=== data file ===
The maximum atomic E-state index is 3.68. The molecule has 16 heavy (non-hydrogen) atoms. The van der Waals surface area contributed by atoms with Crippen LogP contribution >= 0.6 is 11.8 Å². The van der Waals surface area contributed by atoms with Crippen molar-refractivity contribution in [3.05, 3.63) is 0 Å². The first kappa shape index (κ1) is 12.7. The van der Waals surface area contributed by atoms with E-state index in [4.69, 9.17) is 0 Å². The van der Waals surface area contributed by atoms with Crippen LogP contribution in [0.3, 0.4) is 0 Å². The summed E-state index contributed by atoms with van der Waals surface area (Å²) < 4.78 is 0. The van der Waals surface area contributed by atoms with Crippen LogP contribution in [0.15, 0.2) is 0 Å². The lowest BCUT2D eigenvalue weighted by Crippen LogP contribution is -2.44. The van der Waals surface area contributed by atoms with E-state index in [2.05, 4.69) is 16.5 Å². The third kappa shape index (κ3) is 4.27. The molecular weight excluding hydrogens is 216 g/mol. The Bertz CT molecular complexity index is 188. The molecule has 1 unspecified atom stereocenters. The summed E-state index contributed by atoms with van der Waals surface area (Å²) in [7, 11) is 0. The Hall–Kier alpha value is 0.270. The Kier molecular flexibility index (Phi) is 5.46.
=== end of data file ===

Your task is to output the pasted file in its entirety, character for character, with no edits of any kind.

The maximum atomic E-state index is 3.68. The molecule has 16 heavy (non-hydrogen) atoms. The van der Waals surface area contributed by atoms with Crippen LogP contribution >= 0.6 is 11.8 Å². The van der Waals surface area contributed by atoms with Crippen molar-refractivity contribution in [3.05, 3.63) is 0 Å². The first kappa shape index (κ1) is 12.7. The van der Waals surface area contributed by atoms with E-state index in [4.69, 9.17) is 0 Å². The van der Waals surface area contributed by atoms with Crippen LogP contribution in [0.3, 0.4) is 0 Å². The summed E-state index contributed by atoms with van der Waals surface area (Å²) < 4.78 is 0. The van der Waals surface area contributed by atoms with Crippen LogP contribution in [0.15, 0.2) is 0 Å². The lowest BCUT2D eigenvalue weighted by Crippen LogP contribution is -2.44. The van der Waals surface area contributed by atoms with E-state index in [2.05, 4.69) is 16.5 Å². The third kappa shape index (κ3) is 4.27. The molecular weight excluding hydrogens is 216 g/mol. The Bertz CT molecular complexity index is 188. The molecule has 1 unspecified atom stereocenters. The summed E-state index contributed by atoms with van der Waals surface area (Å²) in [7, 11) is 0. The Hall–Kier alpha value is 0.270. The Kier molecular flexibility index (Phi) is 5.46.